President Barack Obama calls the attacks on U.N. Ambassador Susan Rice "politically motivated" and says they are unacceptable.
President Barack Obama on Sunday called security issues that led to the deaths of four Americans in the Benghazi consulate attack "a huge problem," although he continued to defend U.N. Ambassador Susan Rice as a victim of political scapegoating by Republicans who have suggested an administration coverup of the situation.
"We're not going to be defensive about it," Obama said of the State Department review of the attacks during an exclusive interview on NBC's Meet the Press. "We're not going to pretend that this was not a problem. This was a huge problem. And we're going to implement every single recommendation that's been put forward."
Saying that some State Department officials "have been held accountable," Obama said that the review of the September 11 attack showed there was "sloppiness" in terms of security measures but that mistakes were not intentional.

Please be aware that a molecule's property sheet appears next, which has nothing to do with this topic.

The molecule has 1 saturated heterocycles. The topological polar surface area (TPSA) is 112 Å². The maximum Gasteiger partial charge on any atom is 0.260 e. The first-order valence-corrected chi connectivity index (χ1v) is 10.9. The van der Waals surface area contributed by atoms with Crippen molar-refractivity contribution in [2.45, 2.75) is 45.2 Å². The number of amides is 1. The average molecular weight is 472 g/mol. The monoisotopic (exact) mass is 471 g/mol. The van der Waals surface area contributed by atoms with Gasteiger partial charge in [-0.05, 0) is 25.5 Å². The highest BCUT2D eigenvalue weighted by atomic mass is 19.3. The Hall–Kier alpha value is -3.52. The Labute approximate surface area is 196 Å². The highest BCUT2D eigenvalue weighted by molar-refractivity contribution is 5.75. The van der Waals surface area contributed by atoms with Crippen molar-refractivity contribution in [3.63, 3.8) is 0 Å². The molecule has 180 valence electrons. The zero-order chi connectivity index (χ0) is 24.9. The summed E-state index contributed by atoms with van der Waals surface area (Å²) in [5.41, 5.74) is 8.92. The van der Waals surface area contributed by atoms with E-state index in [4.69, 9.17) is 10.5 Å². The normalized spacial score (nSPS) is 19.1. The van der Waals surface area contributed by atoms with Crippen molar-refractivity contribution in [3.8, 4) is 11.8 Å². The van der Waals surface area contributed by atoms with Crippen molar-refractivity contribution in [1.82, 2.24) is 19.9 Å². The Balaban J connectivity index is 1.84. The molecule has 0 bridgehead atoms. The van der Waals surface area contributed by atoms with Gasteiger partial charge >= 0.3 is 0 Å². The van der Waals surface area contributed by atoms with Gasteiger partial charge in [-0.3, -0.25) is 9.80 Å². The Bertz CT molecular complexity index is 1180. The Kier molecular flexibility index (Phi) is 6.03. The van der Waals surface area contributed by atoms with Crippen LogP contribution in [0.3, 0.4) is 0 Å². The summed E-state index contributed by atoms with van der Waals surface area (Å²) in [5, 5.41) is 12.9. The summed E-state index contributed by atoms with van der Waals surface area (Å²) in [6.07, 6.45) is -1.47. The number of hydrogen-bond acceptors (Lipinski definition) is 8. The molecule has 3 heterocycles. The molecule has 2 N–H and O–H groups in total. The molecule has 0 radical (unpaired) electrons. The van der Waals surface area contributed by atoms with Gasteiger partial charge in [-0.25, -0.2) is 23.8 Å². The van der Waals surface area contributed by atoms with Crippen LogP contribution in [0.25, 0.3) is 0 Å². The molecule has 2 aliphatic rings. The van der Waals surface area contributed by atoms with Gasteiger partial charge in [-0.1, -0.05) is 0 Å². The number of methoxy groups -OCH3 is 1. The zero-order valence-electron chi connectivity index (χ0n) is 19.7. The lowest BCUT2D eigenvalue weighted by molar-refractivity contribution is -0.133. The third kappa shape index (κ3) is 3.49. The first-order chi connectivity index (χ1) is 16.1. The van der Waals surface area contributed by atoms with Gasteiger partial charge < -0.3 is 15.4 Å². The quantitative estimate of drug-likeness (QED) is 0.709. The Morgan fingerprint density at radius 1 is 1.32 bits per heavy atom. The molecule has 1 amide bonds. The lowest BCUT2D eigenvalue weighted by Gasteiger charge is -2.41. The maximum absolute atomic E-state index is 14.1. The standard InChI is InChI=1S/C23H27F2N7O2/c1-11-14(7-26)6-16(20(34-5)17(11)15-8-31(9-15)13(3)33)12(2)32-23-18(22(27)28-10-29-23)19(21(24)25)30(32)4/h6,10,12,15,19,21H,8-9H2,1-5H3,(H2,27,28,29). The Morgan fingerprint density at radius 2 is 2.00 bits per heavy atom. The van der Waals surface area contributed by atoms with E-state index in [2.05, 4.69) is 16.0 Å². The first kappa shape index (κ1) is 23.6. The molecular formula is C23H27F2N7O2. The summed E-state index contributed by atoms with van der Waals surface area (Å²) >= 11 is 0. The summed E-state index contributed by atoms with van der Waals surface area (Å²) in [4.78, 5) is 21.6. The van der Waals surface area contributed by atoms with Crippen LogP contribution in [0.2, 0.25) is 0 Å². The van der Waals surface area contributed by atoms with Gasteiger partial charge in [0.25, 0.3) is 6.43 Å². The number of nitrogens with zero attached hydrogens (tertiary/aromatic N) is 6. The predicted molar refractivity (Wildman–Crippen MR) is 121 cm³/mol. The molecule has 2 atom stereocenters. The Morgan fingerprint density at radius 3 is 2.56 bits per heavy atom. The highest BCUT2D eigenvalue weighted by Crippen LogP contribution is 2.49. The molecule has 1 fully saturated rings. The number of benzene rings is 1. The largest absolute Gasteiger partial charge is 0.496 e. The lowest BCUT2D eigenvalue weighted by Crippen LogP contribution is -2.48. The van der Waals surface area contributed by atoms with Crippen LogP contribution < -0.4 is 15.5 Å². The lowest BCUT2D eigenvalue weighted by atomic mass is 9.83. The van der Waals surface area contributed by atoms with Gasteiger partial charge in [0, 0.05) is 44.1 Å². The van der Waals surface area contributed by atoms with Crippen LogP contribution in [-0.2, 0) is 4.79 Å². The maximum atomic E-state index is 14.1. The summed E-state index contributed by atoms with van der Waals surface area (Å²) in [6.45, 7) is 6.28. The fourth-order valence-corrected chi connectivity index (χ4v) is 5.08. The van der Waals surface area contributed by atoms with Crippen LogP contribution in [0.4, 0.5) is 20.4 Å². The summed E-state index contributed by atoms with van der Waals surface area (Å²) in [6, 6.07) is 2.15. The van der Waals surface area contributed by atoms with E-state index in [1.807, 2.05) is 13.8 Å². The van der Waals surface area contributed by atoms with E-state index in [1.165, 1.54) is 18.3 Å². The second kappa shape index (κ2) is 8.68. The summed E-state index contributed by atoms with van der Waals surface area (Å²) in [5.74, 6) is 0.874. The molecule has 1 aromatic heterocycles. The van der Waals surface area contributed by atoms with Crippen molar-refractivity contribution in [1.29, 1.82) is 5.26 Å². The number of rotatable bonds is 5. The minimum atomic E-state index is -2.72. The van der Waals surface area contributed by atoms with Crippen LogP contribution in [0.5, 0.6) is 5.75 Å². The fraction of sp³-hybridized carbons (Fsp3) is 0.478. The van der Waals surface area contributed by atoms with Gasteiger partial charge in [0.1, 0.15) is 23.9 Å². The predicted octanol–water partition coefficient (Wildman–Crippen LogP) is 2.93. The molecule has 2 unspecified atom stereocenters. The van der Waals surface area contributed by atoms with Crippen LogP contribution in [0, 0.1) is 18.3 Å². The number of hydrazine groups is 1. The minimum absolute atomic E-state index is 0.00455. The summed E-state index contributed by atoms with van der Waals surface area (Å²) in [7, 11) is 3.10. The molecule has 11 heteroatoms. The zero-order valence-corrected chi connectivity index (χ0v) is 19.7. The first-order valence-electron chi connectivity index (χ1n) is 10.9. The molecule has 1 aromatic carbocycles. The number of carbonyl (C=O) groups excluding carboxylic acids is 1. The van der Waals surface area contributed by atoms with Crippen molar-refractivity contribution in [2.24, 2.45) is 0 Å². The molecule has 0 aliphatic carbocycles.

In an exclusive interview with Meet the Press, President Barack Obama tells David Gregory he's optimistic the fiscal cliff can be averted, lays out the goals for his second term, and also discusses the Benghazi attack and how it was handled by the administration and those on Capitol Hill.
But he defended U.N. Ambassador Susan Rice, who withdrew from consideration to succeed Secretary of State Hillary Clinton after Republicans vigorously opposed her for her role in discussing the attacks after the raid.
"She appeared on a number of television shows reporting what she and we understood to be the best information at the time," Obama said. "This was a politically motivated attack on her. I mean, of all the people in my national security team, she probably had the least to do with anything that happened in Benghazi."
Obama indicated that intelligence officials have "good leads" as to who carried out the attack.
"With respect to who carried it out, that's an ongoing investigation," he said. "The F.B.I. has sent individuals to Libya repeatedly. We have some very good leads, but this is not something that I'm going to be at liberty to talk about right now."